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Alias Grace: My take on the Margaret Atwood classic #book2movies

Grace Marks is a fascinating real life woman from Canada’s history. As the publisher describes the story:
Soon to be a Netflix Original series, Alias Grace takes readers into the life of one of the most notorious women of the nineteenth century. 
It’s 1843, and Grace Marks has been convicted for her involvement in the vicious murders of her employer and his housekeeper and mistress. Some believe Grace is innocent; others think her evil or insane. Now serving a life sentence, Grace claims to have no memory of the murders. 
An up-and-coming expert in the burgeoning field of mental illness is engaged by a group of reformers and spiritualists who seek a pardon for Grace. He listens to her story while bringing her closer and closer to the day she cannot remember. What will he find in attempting to unlock her memories? 

Captivating and disturbing, Alias Grace showcases bestselling, Booker Prize-winning author Margaret Atwood at the peak of her powers.
I  was equally fascinated because Grace (via Margaret Atwood’s pen) is a wonderful storyteller, capturing our hearts right out of the gate as we hear her tales of her impoverished childhood, how she emigrated with her family to Canada and went into service. Like the ladies and gentlemen who get a thrill being in the same room as Grace the murderer/murderess, it is a vicarious thrill to read her story from the safety of my reading chair.

The story is ostensibly about the murder of her employer Thomas Kinnear and Nancy Montgomery, his housekeeper and mistress. Dr. Jordan is the handsome expert on mental illness who tries to get to the truth of the matter by letting Grace, one of the world’s most unreliable narrators—who supposedly has blocked the actual murder from her mind—tell him her story. The real story, as it was with The Handmaid’s Tale, is women’s struggle to have an equal voice in a man’s world.

What interested me about the novel was seeing how Atwood she took all the narratives she discovered in her research and wove them together giving us a portrait, not of a lady, and not of a murderess, but of an ordinary woman, the downstairs behind the upstairs, the lowbrow that props up the highbrow. I was especially interested in Grace’s commentary on society, from the value it places on things, to the way women are and have always been treated as commodities, especially women from the ‘lower classes’ fighting for a place in a world completely dominated by men. To illustrate, take a look at a few quotes from the novel. I’ve paired them with images from the Netflix series. You’ll notice Atwood herself makes an appearance in the film, playing the role of Disapproving Woman.

 Grace on womens’ crinolines:
I have looked at them hanging in the wardrobes, when I go in to tidy and empty the slops. They are like birdcages; but what is being caged in? Legs, the legs of ladies; penned in so they cannot get out and go rubbing up against the gentlemen’s trousers. The Governor’s wife never says legs although the newspapers said legs when they were talking about Nancy, with her dead legs sticking out from under the washtub.’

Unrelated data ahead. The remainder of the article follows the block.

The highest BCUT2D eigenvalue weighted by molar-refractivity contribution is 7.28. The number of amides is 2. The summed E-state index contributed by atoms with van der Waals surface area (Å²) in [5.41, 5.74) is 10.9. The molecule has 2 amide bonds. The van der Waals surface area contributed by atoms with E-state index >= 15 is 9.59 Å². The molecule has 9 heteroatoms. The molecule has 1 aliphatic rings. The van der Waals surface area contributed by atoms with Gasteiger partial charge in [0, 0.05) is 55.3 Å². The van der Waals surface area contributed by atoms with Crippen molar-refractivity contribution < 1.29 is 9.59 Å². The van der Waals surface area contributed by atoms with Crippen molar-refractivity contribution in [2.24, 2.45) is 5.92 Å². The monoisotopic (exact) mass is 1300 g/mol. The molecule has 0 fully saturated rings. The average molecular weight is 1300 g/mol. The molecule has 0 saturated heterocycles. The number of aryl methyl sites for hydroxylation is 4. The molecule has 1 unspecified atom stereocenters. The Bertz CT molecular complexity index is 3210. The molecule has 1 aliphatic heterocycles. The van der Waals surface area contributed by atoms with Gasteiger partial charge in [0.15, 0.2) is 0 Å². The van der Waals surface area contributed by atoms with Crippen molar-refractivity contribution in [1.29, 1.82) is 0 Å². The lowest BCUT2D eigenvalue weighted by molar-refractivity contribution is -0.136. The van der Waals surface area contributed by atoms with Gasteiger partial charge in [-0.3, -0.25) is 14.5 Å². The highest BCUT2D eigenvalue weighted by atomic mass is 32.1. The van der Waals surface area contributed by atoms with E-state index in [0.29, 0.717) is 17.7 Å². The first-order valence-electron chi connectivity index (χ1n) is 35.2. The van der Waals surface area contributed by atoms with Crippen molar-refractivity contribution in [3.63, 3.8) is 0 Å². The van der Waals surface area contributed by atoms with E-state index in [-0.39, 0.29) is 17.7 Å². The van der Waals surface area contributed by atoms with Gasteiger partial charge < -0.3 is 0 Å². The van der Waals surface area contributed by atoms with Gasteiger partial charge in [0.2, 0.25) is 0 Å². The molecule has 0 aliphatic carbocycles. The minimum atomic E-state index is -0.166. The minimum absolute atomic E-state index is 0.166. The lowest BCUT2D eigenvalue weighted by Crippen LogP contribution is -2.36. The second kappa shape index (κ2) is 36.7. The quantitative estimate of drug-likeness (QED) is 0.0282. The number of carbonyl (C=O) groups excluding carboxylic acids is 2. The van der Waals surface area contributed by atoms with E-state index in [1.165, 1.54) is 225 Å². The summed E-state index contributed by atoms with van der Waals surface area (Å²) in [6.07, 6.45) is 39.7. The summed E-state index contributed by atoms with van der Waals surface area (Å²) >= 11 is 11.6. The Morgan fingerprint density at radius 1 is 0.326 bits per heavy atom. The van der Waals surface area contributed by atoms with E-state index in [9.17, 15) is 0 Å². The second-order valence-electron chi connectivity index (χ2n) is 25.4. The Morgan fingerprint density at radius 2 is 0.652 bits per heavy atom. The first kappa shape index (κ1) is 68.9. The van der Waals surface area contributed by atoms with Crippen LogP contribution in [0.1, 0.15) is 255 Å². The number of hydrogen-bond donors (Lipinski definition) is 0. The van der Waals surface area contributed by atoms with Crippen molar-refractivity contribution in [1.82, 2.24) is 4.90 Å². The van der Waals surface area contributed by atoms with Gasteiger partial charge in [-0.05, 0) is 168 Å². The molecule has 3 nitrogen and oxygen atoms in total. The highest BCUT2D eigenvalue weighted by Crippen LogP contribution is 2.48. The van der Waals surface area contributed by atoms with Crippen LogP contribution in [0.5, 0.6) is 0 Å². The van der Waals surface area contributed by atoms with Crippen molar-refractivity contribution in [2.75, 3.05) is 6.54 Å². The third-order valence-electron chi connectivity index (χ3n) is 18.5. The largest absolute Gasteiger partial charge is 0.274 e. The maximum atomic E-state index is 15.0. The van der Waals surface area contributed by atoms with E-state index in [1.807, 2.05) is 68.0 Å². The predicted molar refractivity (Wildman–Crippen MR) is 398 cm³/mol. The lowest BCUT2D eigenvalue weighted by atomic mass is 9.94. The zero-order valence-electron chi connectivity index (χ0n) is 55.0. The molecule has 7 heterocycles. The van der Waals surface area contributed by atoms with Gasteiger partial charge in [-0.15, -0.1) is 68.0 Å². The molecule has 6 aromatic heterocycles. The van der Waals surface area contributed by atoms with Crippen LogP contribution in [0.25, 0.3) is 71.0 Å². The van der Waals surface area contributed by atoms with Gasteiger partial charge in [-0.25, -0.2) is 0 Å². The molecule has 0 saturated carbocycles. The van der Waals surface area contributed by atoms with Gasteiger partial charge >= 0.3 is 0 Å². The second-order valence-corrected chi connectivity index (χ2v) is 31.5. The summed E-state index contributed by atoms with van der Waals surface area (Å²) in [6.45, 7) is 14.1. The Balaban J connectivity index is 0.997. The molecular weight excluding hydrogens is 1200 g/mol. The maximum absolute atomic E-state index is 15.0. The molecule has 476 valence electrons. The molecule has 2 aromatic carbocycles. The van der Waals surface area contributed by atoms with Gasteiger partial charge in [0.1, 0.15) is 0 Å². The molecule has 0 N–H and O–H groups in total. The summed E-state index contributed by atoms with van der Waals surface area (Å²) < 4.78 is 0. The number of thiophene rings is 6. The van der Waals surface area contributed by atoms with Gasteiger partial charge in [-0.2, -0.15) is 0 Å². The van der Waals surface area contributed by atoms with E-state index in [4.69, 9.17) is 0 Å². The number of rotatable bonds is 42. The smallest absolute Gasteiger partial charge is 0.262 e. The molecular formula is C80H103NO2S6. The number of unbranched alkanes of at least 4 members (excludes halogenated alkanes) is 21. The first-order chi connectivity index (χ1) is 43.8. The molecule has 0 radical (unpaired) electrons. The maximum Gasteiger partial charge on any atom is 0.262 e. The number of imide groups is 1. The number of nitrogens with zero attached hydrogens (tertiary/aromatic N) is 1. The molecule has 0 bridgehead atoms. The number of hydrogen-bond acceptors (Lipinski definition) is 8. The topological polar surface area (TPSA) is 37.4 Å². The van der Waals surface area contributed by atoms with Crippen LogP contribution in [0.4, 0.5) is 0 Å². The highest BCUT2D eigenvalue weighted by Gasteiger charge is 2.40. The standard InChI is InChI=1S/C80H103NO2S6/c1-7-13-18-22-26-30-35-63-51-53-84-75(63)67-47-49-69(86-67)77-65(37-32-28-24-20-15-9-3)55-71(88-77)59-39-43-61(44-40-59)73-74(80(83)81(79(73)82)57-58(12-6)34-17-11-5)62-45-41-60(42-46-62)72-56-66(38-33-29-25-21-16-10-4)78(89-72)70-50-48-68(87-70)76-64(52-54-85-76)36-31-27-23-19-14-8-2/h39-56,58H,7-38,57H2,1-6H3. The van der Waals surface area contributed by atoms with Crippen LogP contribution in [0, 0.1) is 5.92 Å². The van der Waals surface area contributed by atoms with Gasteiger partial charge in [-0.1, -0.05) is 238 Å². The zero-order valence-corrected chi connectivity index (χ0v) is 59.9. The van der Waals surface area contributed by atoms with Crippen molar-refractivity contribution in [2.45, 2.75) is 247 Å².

Grace on being a ‘paramour’: 
That is what really interests them—the gentlemen and the ladies both. They don’t care if  I killed anyone, I could have cut dozens of throats, it’s only what they admire in a soldier, they’d scarcely blink. No: was I really a paramour, is their chief concern, and they don’t even know themselves if they want the answer to be no or yes.’

Author Margaret Atwood as 'Disapproving Woman'

Grace on ‘farting’:
People dressed in a certain kind of clothing are never wrong. Also they never fart. What Mary Whitney used to say was, If there’s farting in a room where they are, you may be sure you done it yourself. And even if you never did, you better not say so or it’s all Damn your insolence, and a boot in the backside and out on the street with you.’ 

Grace on being in service:
and once you are found with a man in your room you are the guilty one, no matter how they get in. As Mary used to say, there are some of the masters who think you owe them service twenty-four hours a day, and should do the main work flat on your back.’ 

Grace on white male entitlement:

‘You will forgive me, says Dr. Jordan. Of what did those duties consist?
I look at him. He is wearing a yellow cravat with small white squares. He is not making a joke. He really does not know. Men such as him do not have to clean up the messes they make, but we have to clean up our own messes, and theirs into the bargain. In that way they are like children, they do not have to think ahead, or worry about the consequences of what they do. But it is not their fault, it is only how they are brought up.’

Those are just a few of the ideas Atwood talks about, ideas as relevant today in the era of Harvey Weinstein and Donald Trump as they were in the 1800’s. Which is to say it feels fresh, feminist and timely. 

I’m excited to watch the series on Netflix, to see what they’ve done with Atwood’s book. I haven’t decided whether to binge and devour or savor it slowly, like a cultured lady. I’ll have to see where my passion takes me.

Alias Grace was scripted by Sarah Polley—who has wanted to adapt the book since she first read it at age 17—directed by Mary Herron and stars Sarah Gadon as Grace Marks, Edward Holcroft as Dr. Simon Jordan, Rebecca Liddiard as Grace’s beloved friend Mary Whitney, Anna Pacquin as murder victim, housekeeper Nancy Montgomery and Kerr Logan as Grace’s employer and murder victim James McDermott. Zachary Levi is the peddler who later in life becomes a showman. 

Have you read the book? Will you be watching the series?